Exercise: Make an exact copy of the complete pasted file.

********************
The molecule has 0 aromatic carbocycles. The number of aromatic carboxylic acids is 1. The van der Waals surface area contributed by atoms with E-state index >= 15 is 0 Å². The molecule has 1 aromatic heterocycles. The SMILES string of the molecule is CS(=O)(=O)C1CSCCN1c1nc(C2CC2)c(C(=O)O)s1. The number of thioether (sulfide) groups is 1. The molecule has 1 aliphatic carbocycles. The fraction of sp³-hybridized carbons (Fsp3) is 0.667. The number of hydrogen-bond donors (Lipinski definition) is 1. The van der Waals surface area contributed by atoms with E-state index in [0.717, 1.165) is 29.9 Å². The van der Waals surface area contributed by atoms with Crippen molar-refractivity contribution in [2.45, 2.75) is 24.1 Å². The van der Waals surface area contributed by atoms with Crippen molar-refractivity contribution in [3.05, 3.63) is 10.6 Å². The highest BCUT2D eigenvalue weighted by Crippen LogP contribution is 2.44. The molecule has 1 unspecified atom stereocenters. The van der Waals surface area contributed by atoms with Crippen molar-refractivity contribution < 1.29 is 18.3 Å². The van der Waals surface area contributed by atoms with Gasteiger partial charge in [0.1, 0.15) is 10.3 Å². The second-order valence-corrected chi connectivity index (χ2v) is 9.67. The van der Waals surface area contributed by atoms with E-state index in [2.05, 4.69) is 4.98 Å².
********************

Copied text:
The molecule has 0 aromatic carbocycles. The number of aromatic carboxylic acids is 1. The van der Waals surface area contributed by atoms with E-state index >= 15 is 0 Å². The molecule has 1 aromatic heterocycles. The SMILES string of the molecule is CS(=O)(=O)C1CSCCN1c1nc(C2CC2)c(C(=O)O)s1. The number of thioether (sulfide) groups is 1. The molecule has 1 aliphatic carbocycles. The fraction of sp³-hybridized carbons (Fsp3) is 0.667. The number of hydrogen-bond donors (Lipinski definition) is 1. The van der Waals surface area contributed by atoms with E-state index in [0.717, 1.165) is 29.9 Å². The van der Waals surface area contributed by atoms with Crippen molar-refractivity contribution in [2.45, 2.75) is 24.1 Å². The van der Waals surface area contributed by atoms with Crippen molar-refractivity contribution in [3.05, 3.63) is 10.6 Å². The highest BCUT2D eigenvalue weighted by Crippen LogP contribution is 2.44. The molecule has 1 unspecified atom stereocenters. The van der Waals surface area contributed by atoms with Crippen molar-refractivity contribution < 1.29 is 18.3 Å². The van der Waals surface area contributed by atoms with Gasteiger partial charge in [0.1, 0.15) is 10.3 Å². The second-order valence-corrected chi connectivity index (χ2v) is 9.67. The van der Waals surface area contributed by atoms with E-state index in [2.05, 4.69) is 4.98 Å².